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AGM season: common approaches won’t work

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For stakeholders, this is an opportunity to study how these companies behave, and, in some cases, ask questions to management to make sure they meet investor expectations and make a positive contribution to society.

In recent years, shareholders have been checking a fairly consistent list of areas in which they expect action or improvement from the company’s management teams, albeit with different priorities for different sectors. Corporate Governance; environmental policy and the transition to zero; diversity; and rewarding executives were key areas of focus. There is no reason to believe that this time their importance will diminish.

BlackRock is going to vote against more climate resolutions

We have also seen a number of other important issues that have emerged in recent weeks and months: the Russian-Ukrainian crisis has had a huge impact and raised serious concerns at the humanitarian level and how companies are responding to it; rising inflation has boosted the cost of living by raising questions about commodity prices and conveniences; while the removal of Covid’s restrictions has led to serious discussions about future work practices and more attention to employee health and well-being.

Each of the investors will have their own views on these, and indeed other, events that shape news programs and corporate practices. We have seen many examples where companies have been very publicly questioned about the approaches they have taken. In some cases, there were loud demands not only to these companies for action and improvement, but also to investors calling for the sale if the change does not happen immediately.

The need for a nuanced look

Inevitably, there will be cases where immediate liquidation is the only response not only in terms of “responsibility” but also in order to mitigate financial risks.

However, it is important to evaluate companies and circumstances by their individual characteristics and not to draw sharp conclusions, even if this may be the most obvious.

As examples, companies that operate in undesirable parts of the world – an automatic reason for excluding some investors – can contribute to positive change through the provision of employment, goods and services, and through interactions with local communities.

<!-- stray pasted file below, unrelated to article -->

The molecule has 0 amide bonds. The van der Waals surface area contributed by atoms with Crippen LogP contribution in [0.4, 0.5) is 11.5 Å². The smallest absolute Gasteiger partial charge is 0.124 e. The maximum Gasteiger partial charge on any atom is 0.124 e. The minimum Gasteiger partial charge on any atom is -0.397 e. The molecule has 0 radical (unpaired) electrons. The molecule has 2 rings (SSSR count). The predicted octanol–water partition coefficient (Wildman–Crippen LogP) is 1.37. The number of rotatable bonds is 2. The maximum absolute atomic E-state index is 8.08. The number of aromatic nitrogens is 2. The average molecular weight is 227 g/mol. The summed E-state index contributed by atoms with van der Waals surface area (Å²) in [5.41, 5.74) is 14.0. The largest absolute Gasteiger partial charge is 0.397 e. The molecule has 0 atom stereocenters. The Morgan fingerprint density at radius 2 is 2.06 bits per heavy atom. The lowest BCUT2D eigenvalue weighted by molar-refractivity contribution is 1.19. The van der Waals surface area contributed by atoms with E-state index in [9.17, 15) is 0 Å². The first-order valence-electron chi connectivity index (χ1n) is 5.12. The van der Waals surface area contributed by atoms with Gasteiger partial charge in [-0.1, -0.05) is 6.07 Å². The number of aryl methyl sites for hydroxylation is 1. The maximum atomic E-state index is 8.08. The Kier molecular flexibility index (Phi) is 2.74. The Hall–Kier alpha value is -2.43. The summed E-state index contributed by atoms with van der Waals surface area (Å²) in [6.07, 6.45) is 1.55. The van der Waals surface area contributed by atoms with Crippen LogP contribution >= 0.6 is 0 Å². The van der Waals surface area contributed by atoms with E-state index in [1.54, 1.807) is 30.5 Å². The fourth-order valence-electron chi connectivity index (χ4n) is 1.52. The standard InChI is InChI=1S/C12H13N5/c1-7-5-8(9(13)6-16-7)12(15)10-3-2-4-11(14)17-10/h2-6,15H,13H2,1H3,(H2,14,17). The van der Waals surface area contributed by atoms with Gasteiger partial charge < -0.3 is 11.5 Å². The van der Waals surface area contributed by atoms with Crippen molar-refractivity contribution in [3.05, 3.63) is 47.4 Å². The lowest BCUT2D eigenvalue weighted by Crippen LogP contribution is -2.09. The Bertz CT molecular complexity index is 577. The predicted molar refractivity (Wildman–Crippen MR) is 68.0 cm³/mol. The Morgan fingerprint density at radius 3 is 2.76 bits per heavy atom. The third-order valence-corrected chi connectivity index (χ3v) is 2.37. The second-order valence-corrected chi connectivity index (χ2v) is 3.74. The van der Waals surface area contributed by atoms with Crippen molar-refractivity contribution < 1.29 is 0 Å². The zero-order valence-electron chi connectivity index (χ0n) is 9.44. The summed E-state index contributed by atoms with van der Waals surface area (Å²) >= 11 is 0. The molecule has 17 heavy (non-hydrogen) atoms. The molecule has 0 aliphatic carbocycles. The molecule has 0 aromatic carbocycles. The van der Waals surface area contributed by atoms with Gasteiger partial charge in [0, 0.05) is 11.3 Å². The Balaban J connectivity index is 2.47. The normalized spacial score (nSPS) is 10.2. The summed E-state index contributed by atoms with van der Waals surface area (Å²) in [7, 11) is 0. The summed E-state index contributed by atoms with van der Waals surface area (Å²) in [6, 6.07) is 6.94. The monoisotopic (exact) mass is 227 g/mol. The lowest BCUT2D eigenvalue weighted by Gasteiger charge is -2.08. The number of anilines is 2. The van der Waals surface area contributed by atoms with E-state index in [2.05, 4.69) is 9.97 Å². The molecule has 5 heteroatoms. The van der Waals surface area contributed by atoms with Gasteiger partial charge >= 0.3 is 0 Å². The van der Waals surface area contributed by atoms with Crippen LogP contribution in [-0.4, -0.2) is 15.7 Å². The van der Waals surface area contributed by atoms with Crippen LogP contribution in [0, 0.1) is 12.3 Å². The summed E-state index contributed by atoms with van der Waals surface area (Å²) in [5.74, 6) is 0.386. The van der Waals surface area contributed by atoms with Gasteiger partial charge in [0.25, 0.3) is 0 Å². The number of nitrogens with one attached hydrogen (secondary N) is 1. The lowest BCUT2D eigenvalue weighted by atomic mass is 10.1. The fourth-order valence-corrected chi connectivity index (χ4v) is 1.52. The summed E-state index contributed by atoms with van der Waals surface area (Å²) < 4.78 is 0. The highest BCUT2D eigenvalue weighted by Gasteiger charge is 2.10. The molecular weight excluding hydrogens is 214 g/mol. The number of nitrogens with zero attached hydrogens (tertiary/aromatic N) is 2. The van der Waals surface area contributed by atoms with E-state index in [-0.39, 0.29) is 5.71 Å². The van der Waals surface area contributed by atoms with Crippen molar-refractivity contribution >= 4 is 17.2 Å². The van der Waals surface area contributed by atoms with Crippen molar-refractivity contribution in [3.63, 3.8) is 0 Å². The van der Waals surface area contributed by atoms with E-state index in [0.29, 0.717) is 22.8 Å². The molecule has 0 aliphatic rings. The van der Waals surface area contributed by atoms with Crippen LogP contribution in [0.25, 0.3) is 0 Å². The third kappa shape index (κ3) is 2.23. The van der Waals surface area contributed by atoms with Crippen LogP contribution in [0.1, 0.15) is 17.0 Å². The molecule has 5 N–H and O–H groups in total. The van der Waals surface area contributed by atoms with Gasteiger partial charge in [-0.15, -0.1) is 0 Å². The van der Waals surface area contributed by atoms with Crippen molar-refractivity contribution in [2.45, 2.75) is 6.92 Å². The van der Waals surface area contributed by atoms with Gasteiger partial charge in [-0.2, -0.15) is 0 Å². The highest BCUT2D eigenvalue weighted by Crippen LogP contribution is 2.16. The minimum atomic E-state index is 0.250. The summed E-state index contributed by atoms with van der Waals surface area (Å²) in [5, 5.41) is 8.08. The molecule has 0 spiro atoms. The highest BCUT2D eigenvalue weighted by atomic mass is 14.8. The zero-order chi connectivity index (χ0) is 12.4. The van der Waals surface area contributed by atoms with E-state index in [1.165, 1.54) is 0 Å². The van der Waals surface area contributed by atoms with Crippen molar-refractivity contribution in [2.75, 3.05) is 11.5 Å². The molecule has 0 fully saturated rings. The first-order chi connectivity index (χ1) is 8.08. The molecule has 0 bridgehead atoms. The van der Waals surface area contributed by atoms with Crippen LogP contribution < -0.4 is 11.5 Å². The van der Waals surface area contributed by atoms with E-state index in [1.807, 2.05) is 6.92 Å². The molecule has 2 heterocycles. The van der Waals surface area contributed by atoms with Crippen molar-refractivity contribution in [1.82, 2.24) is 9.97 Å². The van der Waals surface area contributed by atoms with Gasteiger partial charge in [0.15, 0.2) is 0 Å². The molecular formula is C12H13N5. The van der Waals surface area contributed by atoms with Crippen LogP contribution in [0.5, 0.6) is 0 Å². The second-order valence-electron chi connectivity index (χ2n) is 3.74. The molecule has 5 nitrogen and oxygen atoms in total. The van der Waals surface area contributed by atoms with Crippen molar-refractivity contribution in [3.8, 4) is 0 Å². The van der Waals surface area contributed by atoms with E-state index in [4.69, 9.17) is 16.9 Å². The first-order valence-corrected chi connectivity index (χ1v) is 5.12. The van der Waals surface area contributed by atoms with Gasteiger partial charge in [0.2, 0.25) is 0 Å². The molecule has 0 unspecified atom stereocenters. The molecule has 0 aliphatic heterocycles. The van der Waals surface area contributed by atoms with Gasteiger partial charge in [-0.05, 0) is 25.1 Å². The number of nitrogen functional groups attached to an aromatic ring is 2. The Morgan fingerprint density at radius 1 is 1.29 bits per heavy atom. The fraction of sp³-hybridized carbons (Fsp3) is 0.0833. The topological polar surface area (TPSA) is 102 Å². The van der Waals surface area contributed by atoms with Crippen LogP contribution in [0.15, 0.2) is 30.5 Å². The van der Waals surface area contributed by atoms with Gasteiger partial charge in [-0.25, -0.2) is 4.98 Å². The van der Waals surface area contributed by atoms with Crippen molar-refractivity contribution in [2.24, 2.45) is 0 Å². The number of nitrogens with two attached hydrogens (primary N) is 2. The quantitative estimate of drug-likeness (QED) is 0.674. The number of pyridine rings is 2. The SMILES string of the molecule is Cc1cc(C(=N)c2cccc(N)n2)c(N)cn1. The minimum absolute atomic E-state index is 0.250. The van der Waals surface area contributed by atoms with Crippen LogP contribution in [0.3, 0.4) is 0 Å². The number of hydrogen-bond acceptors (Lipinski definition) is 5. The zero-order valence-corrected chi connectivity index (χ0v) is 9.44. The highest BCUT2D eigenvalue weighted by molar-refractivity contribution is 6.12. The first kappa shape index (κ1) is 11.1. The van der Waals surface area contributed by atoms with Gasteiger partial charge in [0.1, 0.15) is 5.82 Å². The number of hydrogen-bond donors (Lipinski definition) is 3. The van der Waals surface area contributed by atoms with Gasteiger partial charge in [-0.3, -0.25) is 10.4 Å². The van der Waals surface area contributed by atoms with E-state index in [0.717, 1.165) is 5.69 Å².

Some energy suppliers, although still dependent on fossil fuels, play an important role in fostering a green transition through investment and the development of new renewable technologies.

Financial services companies, a male-dominated sector for a long time, may now have limited ethnic and gender diversity on their boards, but are implementing plans to improve not only at the board level but also to encourage minority participation at all levels of business. .

How should we, as shareholders, evaluate these companies and events in light of the season of worthy fees?

Silence should be a trigger for action

Significant changes, which ultimately have both social benefits and financial benefits, are time consuming and cannot be implemented in one day. Businesses cannot easily abandon existing agreements, reconsider their activities based on social, economic and political pressures, or implement policies that immediately address some of the major challenges we face as a society.

As responsible investors – with our own fiduciary responsibility to our clients – we need to recognize this, ask about how we approach these companies, and find better ways to engage with management groups to drive positive progress and deliver better long-term results.

The big question is: what fund or trust do you use to protect your portfolio from inflation?

However, while we cannot expect every company to deliver immediate results (or, indeed, take immediate action), we can expect every company to have a clear government policy that explains their current position and outlines their future plans. They need to be accountable and present important facts and figures that accurately measure their progress against their goals.

Silence on these serious issues is not in itself a condemnation, but it should be seen as a bright starting point for stakeholder action. In cases where companies have not been open about their plans and policies, especially with regard to some of the major challenges we face as a society, serious questions need to be asked – and management will need to have clear, convincing answers to avoid further action.

Sophie Johnson is Corporate Governance Manager at Royal London Asset Management

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